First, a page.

I again was met with the typical Uruguayan problem of not being able to check in early. At least check in was at 11am here so I could keep myself busy with wifi and figuring out where to next. The plan was only 1 night here before a long trek to Iguazu Falls.
When the weather cleared in the afternoon I went to the bus terminal to buy my outgoing ticket and then go exploring a bit further. The only real thing I found of interest was a pair of woodpeckers and some potential life threatening cows who were very interested in what I was up to.
Santa Teresa Park
The next day would be a full day out to the nearby Santa Teresa park. Thankfully this place is free because there is next to nothing to see. You pay to see the fort (30 pesos / $1.50) and this is worth it. Nothing else in the park is worth seeing. Just go walk the many long beaches instead. Inside the park are a bunch of roads designed for cars to go on from point to point. Realistically, there’s nothing to see at any other point in the park. If you like hiking long kilometres on straight roads in the blinding heat, then you’ve found your heaven.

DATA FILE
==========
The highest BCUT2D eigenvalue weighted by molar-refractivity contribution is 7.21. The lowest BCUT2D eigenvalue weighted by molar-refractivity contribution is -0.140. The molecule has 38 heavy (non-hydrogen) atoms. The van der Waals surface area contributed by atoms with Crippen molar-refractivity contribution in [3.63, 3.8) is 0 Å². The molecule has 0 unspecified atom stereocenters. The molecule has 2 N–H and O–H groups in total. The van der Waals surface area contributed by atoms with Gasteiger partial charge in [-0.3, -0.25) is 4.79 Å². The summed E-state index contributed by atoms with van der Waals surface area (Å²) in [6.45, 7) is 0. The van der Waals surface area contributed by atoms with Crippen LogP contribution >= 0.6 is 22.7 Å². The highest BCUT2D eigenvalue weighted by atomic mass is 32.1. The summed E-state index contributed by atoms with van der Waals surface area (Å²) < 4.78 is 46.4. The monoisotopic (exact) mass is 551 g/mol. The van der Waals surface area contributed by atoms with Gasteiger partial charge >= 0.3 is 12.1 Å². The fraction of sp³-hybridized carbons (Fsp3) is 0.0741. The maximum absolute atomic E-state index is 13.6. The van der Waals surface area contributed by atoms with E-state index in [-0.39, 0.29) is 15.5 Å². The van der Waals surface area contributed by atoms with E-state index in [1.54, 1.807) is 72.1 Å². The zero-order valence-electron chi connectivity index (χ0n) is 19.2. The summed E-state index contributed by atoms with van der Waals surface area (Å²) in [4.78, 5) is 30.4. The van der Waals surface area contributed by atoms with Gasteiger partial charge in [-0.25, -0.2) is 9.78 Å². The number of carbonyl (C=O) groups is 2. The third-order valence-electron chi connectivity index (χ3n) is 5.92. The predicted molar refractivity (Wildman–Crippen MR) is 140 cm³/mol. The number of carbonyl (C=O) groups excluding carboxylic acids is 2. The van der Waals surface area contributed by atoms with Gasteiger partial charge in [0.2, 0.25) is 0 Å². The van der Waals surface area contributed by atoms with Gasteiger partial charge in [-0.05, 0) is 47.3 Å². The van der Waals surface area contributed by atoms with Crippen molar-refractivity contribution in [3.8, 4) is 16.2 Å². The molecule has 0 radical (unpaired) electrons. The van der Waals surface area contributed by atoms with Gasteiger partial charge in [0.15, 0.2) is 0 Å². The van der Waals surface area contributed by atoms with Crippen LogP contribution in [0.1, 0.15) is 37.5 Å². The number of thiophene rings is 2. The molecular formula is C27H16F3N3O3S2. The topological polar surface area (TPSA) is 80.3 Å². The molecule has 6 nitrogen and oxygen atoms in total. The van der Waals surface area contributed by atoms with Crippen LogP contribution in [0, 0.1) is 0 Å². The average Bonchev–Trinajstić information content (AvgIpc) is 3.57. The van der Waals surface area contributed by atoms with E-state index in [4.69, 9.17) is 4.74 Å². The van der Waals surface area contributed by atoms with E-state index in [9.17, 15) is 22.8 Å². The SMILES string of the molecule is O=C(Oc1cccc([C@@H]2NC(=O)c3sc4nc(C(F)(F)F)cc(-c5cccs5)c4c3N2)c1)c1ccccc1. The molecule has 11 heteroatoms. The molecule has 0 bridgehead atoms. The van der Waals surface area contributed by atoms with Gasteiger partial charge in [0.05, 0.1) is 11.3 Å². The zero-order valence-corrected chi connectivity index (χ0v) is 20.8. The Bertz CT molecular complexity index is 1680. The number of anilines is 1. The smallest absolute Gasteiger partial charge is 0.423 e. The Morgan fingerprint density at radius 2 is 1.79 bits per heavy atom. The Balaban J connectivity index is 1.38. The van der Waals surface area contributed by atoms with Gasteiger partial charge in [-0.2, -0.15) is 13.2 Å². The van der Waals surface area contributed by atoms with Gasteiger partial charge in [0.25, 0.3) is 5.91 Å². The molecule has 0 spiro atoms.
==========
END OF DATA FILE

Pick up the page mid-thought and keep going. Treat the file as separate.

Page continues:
I started the hike from the hostel and hiked all the way up the beaches to the fort. You can cheat and take a bus from town to the fort and hike back if you wish. Ask when the opening hours are, because on Sunday it wasn’t open until 1pm. The beach hike was fantastic and leaving the hostel at 9.30am there were very few people at most beaches unless it was a point with road access through the park.
In the end I spent a total of 10 days in Uruguay and got the cost down to US$20.50 per day. This is about as cheap as you could go without hitchhiking and not paying for accommodation. This was split by these categories averaged per day:
As you can see, even with 3 free nights (1 spent on a bus and at a bus terminal, 2 camping) plus another night of camping at $8 for the night, accommodation was still not cheap. Transport really hurt and probably not helped by trying to cover around 1,250km in that amount of time. Compared to other countries though, transport is really expensive and prices are set amongst companies, so no discounts to be found that I know of.
Plenty more to explore. Keep following the blog and our Flickr account for updates. http://www.flickr.com/photos/toraadventure/